Overcome this Mental Distortion and you will Perform Better Under Pressure

This past summer I had a kidney stone, it was excruciating and there’s an important part of my experience that relates to performing your best under pressure.

I was in my basement and I had a kidney stone and I have never had one before. If you’ve never had one, hopefully you never will because it’s an excruciating amount of pain. I was doubled over in pain, trying to be macho, trying to suck it up, saying things to myself like ”I can take it”. However, I was dying, I couldn’t breathe, I couldn’t talk, I couldn’t function.

My wife came down the stairs and she saw me on the floor like a puddle of mess and she said, “Oh my God, you have to go to the hospital.”

Being as tough as I could be, I said, “No, I’m not going to the hospital.” So, I had my thoughts with me a little bit, but I was in a lot of pain. The reason I didn’t want to go to the hospital was because there was no way I could sit in line and wait while experiencing that much pain. I couldn’t sit in a chair, so I said, “no I can’t, it’ll be fine, I can get through it.”

Then a little while later, maybe an hour later, I was sweating, I couldn’t breathe properly. I was doubled over, I was wincing, I was grunting and I was scaring my kids. Finally I said, “Listen, call an ambulance.” I figured at least the ambulance would get me ahead of the line at the hospital. If you’ve never called an ambulance before or the paramedics, it’s quite embarrassing.

The fire truck showed up and there were sirens and then the ambulance showed up and there were more sirens and my neighbors came out to see what was going on. I was thinking, “Oh my God, this is so embarrassing.”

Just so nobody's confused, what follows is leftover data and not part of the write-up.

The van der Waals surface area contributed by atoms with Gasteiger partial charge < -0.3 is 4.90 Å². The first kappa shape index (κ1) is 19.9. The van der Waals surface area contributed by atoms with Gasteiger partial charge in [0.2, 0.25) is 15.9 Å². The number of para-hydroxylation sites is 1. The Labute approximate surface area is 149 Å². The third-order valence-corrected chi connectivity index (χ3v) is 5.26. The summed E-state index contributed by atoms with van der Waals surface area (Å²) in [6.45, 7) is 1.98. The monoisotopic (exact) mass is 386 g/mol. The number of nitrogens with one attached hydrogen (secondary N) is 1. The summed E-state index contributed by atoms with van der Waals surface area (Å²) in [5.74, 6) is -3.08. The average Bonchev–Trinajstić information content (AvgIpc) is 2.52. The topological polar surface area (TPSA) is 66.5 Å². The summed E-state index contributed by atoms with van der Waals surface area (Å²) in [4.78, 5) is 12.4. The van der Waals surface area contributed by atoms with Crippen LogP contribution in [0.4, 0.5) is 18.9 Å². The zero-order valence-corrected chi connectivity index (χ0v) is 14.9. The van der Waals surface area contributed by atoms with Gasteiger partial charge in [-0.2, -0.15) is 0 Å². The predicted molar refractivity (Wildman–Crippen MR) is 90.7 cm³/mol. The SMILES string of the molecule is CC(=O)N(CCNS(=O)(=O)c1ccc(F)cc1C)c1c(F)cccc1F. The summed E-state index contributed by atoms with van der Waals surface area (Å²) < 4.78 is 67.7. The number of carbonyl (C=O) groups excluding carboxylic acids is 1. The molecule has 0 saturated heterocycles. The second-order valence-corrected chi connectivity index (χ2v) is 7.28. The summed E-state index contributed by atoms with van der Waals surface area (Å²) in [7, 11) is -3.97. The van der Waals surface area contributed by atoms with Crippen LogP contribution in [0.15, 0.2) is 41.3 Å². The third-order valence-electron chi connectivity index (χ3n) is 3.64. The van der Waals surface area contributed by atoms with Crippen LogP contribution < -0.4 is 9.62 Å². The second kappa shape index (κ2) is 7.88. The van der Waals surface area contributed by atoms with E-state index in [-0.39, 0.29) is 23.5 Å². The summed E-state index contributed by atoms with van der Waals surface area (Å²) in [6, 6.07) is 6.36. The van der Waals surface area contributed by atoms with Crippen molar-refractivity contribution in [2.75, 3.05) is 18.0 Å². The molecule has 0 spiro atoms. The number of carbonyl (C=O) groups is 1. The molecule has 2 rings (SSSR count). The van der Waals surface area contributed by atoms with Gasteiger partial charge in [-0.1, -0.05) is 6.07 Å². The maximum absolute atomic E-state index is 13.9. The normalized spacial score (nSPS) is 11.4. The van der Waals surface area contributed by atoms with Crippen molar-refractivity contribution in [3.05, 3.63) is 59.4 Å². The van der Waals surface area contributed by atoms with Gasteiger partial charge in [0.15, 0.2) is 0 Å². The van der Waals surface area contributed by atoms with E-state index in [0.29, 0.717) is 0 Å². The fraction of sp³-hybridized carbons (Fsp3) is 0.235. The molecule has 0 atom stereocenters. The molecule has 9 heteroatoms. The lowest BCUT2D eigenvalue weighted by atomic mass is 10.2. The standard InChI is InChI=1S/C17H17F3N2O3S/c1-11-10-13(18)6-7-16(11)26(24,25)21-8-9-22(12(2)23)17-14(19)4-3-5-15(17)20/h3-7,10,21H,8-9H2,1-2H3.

The firemen came into my home and they saw me writhing on the floor like a crazy person. One of them said, “Listen Cal, we’re going to take your heart rate and your vitals and your blood pressure, okay?” I said, “Sure, whatever!” I was dying. He took my heart rate and he took my blood pressure and he said, “Listen, your heart rate is 80 beats per minute.” And I said, “What? 80?” 80 beats for me is a normal heart rate. To me that meant, nothing was happening. Then he said, “Your blood pressure is about 120 over 80.” Which again is normal. I felt like I was going to die.

I couldn’t believe it, I was literally flabbergasted. In the middle of the pain, I eked out, “Are you kidding me?” And he said, “No, no, this is it.” I strained and muttered, “Holy shit.” He gave me some pain medication, put me on a stretcher and off we went to deal with the kidney stone.

The point of my story is, I was actually fine. My mind magnified the pain I was experiencing. Yes, in truth, I was in pain. It was a serious situation, don't minimize that, but my mind magnified it.

The magnification is a label for a distortion from cognitive behavioral therapy. Quite often when you’re under pressure and you’re feeling the strain of a situation, you will magnify the experience and make it much worse than it actually is.

When you do that, your mind will be racing so fast that you can’t think of the right solutions, you can’t perform properly. So, what I’m trying to get across to you here, using my funny little kidney stone story, is to be careful that you’re not magnifying your pressure situations.

I see it all the time when I’m speaking to folks. Maybe they have to do a presentation in front of their board or their committee or the investors or whoever it is. Or they have to close a sale and it’s an important sale for their year or their quota. Or potentially, they have an interview for a new position or they have to lead a team and have a difficult conversation. Any of these situations can get your mind racing and cause you to magnify the pressure of the situation much more than it really is.

So, the cognitive behavioural therapist will tell you that the key to overcome this and be better under pressure is to think of a rational thought to counter the magnification. In my kidney stone story, hearing that my heart rate and my blood pressure were normal helped me to calm down significantly and the situation became much more manageable.

What is something that would really makes sense and that would reduce your belief in that magnification.

Think of a rational thought that’s going to overcome this magnification so you can get yourself back in the game. If you can do that, you will absolutely find a way to win.

Calvin Strachan made the Find a Way to Win programs after becoming a leader in several multi-million dollar sales organizations ranging from: direct sales to pharmaceutical sales to personal development.

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